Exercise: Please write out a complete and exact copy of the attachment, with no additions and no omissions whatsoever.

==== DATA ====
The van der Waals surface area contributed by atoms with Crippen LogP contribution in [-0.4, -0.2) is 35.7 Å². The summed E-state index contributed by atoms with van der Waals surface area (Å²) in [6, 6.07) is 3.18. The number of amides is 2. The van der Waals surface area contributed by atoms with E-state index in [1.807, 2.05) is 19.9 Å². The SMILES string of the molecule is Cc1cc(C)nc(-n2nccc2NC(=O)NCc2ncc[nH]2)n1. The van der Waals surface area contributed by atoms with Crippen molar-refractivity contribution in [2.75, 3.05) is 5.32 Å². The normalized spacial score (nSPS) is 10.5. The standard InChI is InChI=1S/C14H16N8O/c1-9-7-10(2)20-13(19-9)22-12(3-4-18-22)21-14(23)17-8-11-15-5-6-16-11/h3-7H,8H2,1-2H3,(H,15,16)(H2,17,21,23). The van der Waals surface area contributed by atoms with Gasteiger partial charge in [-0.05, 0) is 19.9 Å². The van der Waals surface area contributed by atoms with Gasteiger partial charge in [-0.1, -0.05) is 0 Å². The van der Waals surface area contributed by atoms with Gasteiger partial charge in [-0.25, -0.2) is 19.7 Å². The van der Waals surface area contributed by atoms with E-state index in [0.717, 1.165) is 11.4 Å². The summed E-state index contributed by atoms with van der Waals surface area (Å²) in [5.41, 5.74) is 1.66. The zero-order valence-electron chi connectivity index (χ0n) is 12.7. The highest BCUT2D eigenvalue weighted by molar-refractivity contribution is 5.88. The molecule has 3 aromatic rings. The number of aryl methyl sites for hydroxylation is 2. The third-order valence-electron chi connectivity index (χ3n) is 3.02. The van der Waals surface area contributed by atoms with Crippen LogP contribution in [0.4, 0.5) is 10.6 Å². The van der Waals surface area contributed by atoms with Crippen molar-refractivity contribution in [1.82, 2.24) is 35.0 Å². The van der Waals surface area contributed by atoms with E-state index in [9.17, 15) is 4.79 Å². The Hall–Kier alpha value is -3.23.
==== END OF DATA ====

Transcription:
The van der Waals surface area contributed by atoms with Crippen LogP contribution in [-0.4, -0.2) is 35.7 Å². The summed E-state index contributed by atoms with van der Waals surface area (Å²) in [6, 6.07) is 3.18. The number of amides is 2. The van der Waals surface area contributed by atoms with E-state index in [1.807, 2.05) is 19.9 Å². The SMILES string of the molecule is Cc1cc(C)nc(-n2nccc2NC(=O)NCc2ncc[nH]2)n1. The van der Waals surface area contributed by atoms with Crippen molar-refractivity contribution in [2.75, 3.05) is 5.32 Å². The normalized spacial score (nSPS) is 10.5. The standard InChI is InChI=1S/C14H16N8O/c1-9-7-10(2)20-13(19-9)22-12(3-4-18-22)21-14(23)17-8-11-15-5-6-16-11/h3-7H,8H2,1-2H3,(H,15,16)(H2,17,21,23). The van der Waals surface area contributed by atoms with Gasteiger partial charge in [-0.05, 0) is 19.9 Å². The van der Waals surface area contributed by atoms with Gasteiger partial charge in [-0.1, -0.05) is 0 Å². The van der Waals surface area contributed by atoms with Gasteiger partial charge in [-0.25, -0.2) is 19.7 Å². The van der Waals surface area contributed by atoms with E-state index in [0.717, 1.165) is 11.4 Å². The summed E-state index contributed by atoms with van der Waals surface area (Å²) in [5.41, 5.74) is 1.66. The zero-order valence-electron chi connectivity index (χ0n) is 12.7. The highest BCUT2D eigenvalue weighted by molar-refractivity contribution is 5.88. The molecule has 3 aromatic rings. The number of aryl methyl sites for hydroxylation is 2. The third-order valence-electron chi connectivity index (χ3n) is 3.02. The van der Waals surface area contributed by atoms with Crippen LogP contribution in [0.4, 0.5) is 10.6 Å². The van der Waals surface area contributed by atoms with Crippen molar-refractivity contribution in [1.82, 2.24) is 35.0 Å². The van der Waals surface area contributed by atoms with E-state index in [9.17, 15) is 4.79 Å². The Hall–Kier alpha value is -3.23.